Spoilers took the wrong turn at Albuquerque.
This feels like I’m cheating. I wanted a horror film for the last week of October, but I was missing a good kickass action film. There were a few choices, but this feature is one that I thought deserved a new watch. This one’s in my list of guilty pleasure films. You get action, violence, gore, horror and all within a crossover of both movie universes of Rodriguez and Tarantino.
From Dusk Till Dawn (1996) was directed by Robert Rodriguez. The screenplay was written by Quentin Tarantino based on a story by Robert Kurtzman. The Gecko brothers, Seth (George Clooney) and Richie (Quentin Tarantino) are on the run after holding up a bank and leaving a ton of corpses in their wake. To pass the Mexican border, they kidnap a family riding on a motorhome. Jacob Fuller (Harvey Keitel) and his kids Kate (Juliette Lewis) and Scott (Ernest Liu) are forced to help at gunpoint, with their captors claiming they will let them go after meeting their contact across border. The meeting point is a infamous strip bar called Titty Twister.
The Gecko brothers are quite memorable. Seth is supposedly the level-headed one, but that’s only because Richie is a complete basketcase. Tarantino plays Richie as a complete nutcase and a very creepy sexual predator. You can insert your favorite joke here. Even Tarantino’s own foot fetish has been thrown into the mix (not that he ever leaves it out of his films but this is Rodriguez’ feature). On the other hand, Seth does seem to make smarter choices than his brother, that is until he’s forced to switch gears whenever Richie has gone ahead and killed their last hostage.
The Fullers on the other hand, are a lot less interesting. Yes, Jacob is a former priest and Keitel does try to press a little agency to his character, but once we hit the strip bar there are more colorful characters with a lot less screen time that make a bigger impression. That also leaves both kids, Scott and Kate, with little to do. To be fair, Juliette Lewis’ Kate does have some short-lived moments but she’s not given a lot to work with.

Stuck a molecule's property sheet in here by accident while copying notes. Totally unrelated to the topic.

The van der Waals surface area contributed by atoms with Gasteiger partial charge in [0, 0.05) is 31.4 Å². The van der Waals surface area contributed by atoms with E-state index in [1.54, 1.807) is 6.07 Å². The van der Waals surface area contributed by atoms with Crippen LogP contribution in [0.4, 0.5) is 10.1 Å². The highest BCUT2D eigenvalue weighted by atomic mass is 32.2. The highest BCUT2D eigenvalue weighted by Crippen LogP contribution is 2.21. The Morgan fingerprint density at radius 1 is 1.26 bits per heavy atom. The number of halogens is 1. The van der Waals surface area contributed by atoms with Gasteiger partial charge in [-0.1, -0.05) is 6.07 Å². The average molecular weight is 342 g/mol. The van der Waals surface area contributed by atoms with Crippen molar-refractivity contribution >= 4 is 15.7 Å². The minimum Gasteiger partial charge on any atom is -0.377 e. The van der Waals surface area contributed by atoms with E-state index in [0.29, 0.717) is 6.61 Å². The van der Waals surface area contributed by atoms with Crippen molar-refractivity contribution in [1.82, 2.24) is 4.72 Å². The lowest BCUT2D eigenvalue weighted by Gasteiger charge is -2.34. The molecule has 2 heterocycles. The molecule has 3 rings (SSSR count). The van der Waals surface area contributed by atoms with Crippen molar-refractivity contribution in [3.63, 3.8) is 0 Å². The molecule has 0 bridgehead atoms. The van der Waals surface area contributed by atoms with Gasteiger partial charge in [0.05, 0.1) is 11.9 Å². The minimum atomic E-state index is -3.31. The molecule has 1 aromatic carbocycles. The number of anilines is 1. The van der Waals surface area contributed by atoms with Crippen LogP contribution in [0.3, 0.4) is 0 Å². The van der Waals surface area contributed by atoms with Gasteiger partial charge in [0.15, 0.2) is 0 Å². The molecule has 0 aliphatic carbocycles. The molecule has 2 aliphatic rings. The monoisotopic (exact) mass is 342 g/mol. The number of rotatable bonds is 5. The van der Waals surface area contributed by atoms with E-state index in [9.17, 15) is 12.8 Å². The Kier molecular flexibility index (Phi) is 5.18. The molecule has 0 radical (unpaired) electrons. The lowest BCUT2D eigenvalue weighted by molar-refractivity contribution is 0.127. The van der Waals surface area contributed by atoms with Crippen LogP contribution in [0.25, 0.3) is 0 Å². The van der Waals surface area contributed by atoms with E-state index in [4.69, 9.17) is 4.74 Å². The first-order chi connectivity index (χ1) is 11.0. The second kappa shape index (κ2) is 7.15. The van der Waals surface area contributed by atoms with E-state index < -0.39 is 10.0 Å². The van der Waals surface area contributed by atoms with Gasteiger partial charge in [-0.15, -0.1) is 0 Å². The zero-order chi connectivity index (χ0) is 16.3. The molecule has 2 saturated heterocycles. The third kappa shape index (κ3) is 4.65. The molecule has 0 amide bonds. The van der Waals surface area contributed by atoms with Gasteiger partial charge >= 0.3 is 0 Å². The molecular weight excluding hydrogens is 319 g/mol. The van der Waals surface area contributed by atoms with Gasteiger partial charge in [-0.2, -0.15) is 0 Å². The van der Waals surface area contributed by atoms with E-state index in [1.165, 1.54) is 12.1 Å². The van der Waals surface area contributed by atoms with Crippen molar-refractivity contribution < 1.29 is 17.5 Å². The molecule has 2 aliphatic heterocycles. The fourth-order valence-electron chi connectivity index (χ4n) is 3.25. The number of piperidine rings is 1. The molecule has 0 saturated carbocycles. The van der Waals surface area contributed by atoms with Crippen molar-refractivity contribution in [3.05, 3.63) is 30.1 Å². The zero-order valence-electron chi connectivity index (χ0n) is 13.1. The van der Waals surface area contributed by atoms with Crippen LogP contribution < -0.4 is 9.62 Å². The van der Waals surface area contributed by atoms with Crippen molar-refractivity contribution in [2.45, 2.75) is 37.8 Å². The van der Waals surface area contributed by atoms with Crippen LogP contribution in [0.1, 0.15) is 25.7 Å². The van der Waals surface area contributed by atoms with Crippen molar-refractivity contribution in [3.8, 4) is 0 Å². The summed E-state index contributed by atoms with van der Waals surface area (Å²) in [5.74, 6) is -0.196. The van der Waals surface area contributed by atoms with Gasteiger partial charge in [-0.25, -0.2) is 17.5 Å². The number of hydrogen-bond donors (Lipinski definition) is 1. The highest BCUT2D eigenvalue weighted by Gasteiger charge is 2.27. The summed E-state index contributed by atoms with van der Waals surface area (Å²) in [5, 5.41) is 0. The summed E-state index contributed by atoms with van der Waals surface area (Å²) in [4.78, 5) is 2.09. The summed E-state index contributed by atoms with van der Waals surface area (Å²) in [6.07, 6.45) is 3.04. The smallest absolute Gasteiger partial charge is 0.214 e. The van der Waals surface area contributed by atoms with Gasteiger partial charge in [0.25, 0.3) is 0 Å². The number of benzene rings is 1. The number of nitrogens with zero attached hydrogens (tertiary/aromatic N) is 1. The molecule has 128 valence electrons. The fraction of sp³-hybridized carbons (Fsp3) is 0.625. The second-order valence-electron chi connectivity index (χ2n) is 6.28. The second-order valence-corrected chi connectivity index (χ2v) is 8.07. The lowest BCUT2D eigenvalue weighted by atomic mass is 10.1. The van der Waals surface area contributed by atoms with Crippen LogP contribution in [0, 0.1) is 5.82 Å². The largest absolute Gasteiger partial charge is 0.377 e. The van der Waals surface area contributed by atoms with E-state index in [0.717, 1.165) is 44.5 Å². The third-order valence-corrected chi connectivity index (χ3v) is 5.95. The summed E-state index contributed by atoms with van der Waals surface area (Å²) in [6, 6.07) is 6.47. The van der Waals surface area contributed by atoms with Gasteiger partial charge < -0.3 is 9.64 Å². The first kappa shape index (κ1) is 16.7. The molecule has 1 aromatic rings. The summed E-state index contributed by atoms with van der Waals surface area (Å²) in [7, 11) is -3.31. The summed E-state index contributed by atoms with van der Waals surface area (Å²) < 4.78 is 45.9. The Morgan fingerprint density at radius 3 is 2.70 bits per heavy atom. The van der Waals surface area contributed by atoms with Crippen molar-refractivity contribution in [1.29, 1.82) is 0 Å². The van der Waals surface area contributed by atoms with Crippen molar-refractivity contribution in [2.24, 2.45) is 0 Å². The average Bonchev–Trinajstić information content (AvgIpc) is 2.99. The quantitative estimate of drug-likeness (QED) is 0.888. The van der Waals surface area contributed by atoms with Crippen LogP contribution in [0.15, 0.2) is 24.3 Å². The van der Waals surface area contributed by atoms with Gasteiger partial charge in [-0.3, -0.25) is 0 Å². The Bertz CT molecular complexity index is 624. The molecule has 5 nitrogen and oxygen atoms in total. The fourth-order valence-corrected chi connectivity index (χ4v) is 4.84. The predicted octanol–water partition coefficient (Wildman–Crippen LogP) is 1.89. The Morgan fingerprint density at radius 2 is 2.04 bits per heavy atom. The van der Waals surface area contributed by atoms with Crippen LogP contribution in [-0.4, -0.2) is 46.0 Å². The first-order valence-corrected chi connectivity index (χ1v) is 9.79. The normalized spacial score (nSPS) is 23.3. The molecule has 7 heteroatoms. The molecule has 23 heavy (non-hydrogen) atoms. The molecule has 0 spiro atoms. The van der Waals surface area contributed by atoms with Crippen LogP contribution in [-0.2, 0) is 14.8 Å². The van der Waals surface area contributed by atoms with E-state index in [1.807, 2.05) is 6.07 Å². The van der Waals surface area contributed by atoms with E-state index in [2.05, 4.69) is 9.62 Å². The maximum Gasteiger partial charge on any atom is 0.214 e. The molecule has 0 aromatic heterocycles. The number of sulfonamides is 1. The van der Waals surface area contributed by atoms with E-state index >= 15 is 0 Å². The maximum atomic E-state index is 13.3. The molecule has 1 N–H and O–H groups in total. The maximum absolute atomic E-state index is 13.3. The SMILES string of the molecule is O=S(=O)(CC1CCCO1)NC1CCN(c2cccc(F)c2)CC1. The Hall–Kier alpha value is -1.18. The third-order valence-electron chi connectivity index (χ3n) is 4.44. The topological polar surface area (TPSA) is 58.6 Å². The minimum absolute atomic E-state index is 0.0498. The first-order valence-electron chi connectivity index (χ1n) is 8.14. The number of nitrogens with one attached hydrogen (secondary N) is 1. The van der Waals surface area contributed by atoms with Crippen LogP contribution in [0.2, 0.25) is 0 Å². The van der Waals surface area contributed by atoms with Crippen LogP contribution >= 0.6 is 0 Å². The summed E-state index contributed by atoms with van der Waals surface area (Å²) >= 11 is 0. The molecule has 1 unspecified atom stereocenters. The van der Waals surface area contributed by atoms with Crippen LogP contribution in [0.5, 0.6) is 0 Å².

Salma Hayek is one of the most unforgettable as the vampire queen herself, Santanico Pandemonium. Payed reverence, filmed from up high and always standing above her victims until the time she gets finished, she’s evil incarnate and power in the flesh. Yes, it’s a highly sexualized role but she’s the dominating force rather than the object to be dominated. She doesn’t get much screen time, but with a name and a presence like that, she’s definitely memorable.
Cheech Marin plays triple duty as both a customs officer, an announcer at the bar and the Gecko brother’s contact, Carlos, who is supposed to get them to a sanctuary for criminal runaways. Other memorable side characters are bartender Razor Charlie (Danny “Machete” Trejo), cigar-smoking bad-ass Frost (Fred Williamson) and Sex Machine (Tom Savini). Even the house band is hard to forget, played by actual band Tito & Tarantula.
I realize that I haven’t discussed much of the plot. Let’s get something straight, as soon as we get to the strip bar we’re just waiting for the fangs to come out. Yes, it’s been a violent anti-hero crime film just up till here. The horror comes out the moment that blood pours and the vampires make themselves known. The CGI gets a little dated here, and the gore goes from occasional to rampant as the bloodbath begins.
Shamefully recommended with some remorse for fans of both horror and action genres. Yes, it goes from a violent crime spree to a violent gory mess. The plot knows it’s going for flashy, loud and bloody action so it starts just as the anti-hero protagonists are already on the run. It knows exactly what it is, a pulpy fantastic over-the-top violent crime-horror with some comedy elements. You can also spot several hints to other films from both Rodriguez and Tarantino, which ties both universes together. More than worth a watch for fans of both filmmakers and over-the-top action and horror as long as you don’t mind CGI effects that have become a little dated.
That will do for now.